The Bible Society of the West Indies and Wycliffe Bible Translators have sparked a national controversy by beginning to translate the Bible into patois, Jamaica's Creole language.
While English is Jamaica's official language, most Jamaicans speak patois. But it does not yet have a standard writing system. Those opposed to the translation project have argued in the country's newspapers and other media outlets that formalizing a written standard for patois would undercut efforts to promote Standard English.
Even Jamaican prime minister Bruce Golding joined the fray, saying in a June high-school graduation address that the $1 million, 12-year translation project "signifies an admission to failure" to properly learn and teach English.
Other critics have argued that as an obscure vernacular dialect, patois is incapable of communicating the deeper truths of Scripture. Many linguistic scholars, however, say patois, or Jamaican Creole, is an autonomous language rather than an English dialect.
Gerry Seale, general secretary of the Evangelical Association of the Caribbean, said a Standard English version of the Bible will stay popular in the country. But "so many Jamaicans speak patois rather than Standard English that this has a chance of communicating with their hearts in a much greater way than Standard English [does]," he said. Jamaica Association of Evangelicals president Peter Garth says the organization supports the project largely because of the positive response the Jesus film received when it was released in patois. "We know that there are some problems in terms of the spelling and so forth, but what we do know is that it will attract a lot more readers," he said.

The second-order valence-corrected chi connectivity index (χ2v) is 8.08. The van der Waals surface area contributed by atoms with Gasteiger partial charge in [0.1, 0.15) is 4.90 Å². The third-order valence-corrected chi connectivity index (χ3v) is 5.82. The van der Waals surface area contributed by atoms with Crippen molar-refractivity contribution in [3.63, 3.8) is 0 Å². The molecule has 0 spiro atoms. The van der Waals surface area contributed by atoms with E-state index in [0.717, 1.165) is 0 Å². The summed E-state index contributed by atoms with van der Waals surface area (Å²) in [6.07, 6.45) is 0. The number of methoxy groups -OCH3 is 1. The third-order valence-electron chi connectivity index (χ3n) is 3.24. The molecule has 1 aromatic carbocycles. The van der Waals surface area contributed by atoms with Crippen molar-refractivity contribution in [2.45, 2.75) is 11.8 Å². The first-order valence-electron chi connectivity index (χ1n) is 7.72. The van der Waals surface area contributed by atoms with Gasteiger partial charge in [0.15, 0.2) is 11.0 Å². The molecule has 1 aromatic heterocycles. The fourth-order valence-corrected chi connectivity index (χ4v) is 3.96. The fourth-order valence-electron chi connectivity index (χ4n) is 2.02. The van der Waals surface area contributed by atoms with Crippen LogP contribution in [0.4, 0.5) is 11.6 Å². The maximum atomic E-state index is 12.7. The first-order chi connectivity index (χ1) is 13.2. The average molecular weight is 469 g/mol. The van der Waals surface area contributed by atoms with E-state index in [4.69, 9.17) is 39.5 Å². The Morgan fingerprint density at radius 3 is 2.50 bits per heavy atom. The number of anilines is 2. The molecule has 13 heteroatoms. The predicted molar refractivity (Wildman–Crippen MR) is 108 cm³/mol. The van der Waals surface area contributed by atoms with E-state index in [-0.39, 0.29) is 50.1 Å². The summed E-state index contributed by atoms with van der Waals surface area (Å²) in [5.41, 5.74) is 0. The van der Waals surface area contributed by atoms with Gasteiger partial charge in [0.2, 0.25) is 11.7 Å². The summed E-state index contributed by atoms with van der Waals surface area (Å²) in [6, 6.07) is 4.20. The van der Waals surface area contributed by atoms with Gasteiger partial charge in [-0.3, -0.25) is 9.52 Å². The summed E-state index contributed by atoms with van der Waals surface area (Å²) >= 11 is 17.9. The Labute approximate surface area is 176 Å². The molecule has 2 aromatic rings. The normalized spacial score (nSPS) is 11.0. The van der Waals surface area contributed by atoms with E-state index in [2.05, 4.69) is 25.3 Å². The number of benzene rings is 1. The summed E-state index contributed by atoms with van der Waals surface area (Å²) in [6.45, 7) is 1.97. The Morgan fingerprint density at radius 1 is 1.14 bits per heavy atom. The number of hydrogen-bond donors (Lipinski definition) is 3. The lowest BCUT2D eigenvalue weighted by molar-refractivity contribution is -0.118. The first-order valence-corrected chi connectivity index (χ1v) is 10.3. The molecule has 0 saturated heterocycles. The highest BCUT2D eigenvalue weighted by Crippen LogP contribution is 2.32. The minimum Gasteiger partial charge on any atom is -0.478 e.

Bertram Gayle, a member of Wycliffe Bible Translators Caribbean and coordinator of the Jamaican Creole Translation Project, noted that the debate surrounding the translation has thus far focused on the "languageness" of Jamaican Creole, while the primary aim of the project is spiritual.
"I'm confident that Scriptures in Jamaican will help strengthen and standardize the language, shed inherited colonial prejudice against the language, and provide material for literacy and education," Gayle said. "Most of all, however, [we] want Jamaicans to be able to identify somewhat with the linguistically diverse crowd of Acts 2:11. Bible translation agencies will tell you that the challenges encountered are insignificant in comparison with being able to hear God's Word in one's heart-language." The arguments are not new to Bible translators, said Wycliffe Bible Translators USA senior vice president Ruth Hubbard, and they are likely to intensify.
"The translation projects currently under way or yet to be done are also considered minority languages," she said. "They are communities within a larger context. In each of those cases, there is some tension: Should a lot of attention be paid to honoring minority languages, or should we push these communities to learn wider languages quicker so they can be part of the larger global community? Wycliffe says 'yes' to both questions."
"It might help people to remember that the Greek of the New Testament was not the Greek of literature but the common Greek of the street," said A. Scott Moreau, professor of intercultural studies at Wheaton College. "In that sense, translating the Bible into patois as a language of the people makes very good sense."
USA Today reported on the debate.
The Jamaica Gleaner published letters to the editor, including many that argued against the translation.
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